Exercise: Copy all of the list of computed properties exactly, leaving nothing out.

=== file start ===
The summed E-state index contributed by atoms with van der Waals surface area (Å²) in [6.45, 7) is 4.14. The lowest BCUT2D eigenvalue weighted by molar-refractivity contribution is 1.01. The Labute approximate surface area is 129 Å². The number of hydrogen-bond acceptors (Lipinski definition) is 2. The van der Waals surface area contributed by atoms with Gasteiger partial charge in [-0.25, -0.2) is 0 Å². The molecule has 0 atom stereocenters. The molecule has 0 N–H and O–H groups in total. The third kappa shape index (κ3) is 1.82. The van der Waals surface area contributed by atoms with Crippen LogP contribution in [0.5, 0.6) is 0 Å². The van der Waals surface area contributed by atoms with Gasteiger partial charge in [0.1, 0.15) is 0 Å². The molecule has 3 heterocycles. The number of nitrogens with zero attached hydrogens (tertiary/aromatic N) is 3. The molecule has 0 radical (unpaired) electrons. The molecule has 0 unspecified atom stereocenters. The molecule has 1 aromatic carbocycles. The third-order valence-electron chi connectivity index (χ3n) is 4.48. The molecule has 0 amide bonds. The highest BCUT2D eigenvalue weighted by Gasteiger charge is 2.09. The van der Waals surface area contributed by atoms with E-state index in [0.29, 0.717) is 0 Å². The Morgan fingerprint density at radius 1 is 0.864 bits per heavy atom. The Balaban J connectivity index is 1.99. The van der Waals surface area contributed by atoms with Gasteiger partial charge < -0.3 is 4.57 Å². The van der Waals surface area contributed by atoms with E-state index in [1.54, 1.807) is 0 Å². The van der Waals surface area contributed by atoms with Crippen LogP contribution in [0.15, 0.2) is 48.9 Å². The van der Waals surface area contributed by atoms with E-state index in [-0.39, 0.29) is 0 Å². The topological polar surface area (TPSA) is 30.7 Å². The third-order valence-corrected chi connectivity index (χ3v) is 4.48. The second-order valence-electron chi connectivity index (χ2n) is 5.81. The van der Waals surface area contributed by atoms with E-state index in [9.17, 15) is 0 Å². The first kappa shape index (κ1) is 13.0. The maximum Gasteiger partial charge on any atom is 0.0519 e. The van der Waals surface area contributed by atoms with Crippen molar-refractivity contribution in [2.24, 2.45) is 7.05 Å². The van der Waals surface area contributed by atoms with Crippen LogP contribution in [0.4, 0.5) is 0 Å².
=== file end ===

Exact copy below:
The summed E-state index contributed by atoms with van der Waals surface area (Å²) in [6.45, 7) is 4.14. The lowest BCUT2D eigenvalue weighted by molar-refractivity contribution is 1.01. The Labute approximate surface area is 129 Å². The number of hydrogen-bond acceptors (Lipinski definition) is 2. The van der Waals surface area contributed by atoms with Gasteiger partial charge in [-0.25, -0.2) is 0 Å². The molecule has 0 atom stereocenters. The molecule has 0 N–H and O–H groups in total. The third kappa shape index (κ3) is 1.82. The van der Waals surface area contributed by atoms with Crippen LogP contribution in [0.5, 0.6) is 0 Å². The van der Waals surface area contributed by atoms with Gasteiger partial charge in [0.1, 0.15) is 0 Å². The molecule has 3 heterocycles. The number of nitrogens with zero attached hydrogens (tertiary/aromatic N) is 3. The molecule has 0 radical (unpaired) electrons. The molecule has 0 unspecified atom stereocenters. The molecule has 1 aromatic carbocycles. The third-order valence-electron chi connectivity index (χ3n) is 4.48. The molecule has 0 amide bonds. The highest BCUT2D eigenvalue weighted by Gasteiger charge is 2.09. The van der Waals surface area contributed by atoms with E-state index in [0.29, 0.717) is 0 Å². The Morgan fingerprint density at radius 1 is 0.864 bits per heavy atom. The Balaban J connectivity index is 1.99. The van der Waals surface area contributed by atoms with Gasteiger partial charge < -0.3 is 4.57 Å². The van der Waals surface area contributed by atoms with E-state index in [1.54, 1.807) is 0 Å². The van der Waals surface area contributed by atoms with Crippen LogP contribution in [0.15, 0.2) is 48.9 Å². The van der Waals surface area contributed by atoms with E-state index in [-0.39, 0.29) is 0 Å². The topological polar surface area (TPSA) is 30.7 Å². The third-order valence-corrected chi connectivity index (χ3v) is 4.48. The second-order valence-electron chi connectivity index (χ2n) is 5.81. The van der Waals surface area contributed by atoms with E-state index in [9.17, 15) is 0 Å². The first kappa shape index (κ1) is 13.0. The maximum Gasteiger partial charge on any atom is 0.0519 e. The van der Waals surface area contributed by atoms with Crippen molar-refractivity contribution in [2.24, 2.45) is 7.05 Å². The van der Waals surface area contributed by atoms with Crippen LogP contribution in [0.4, 0.5) is 0 Å².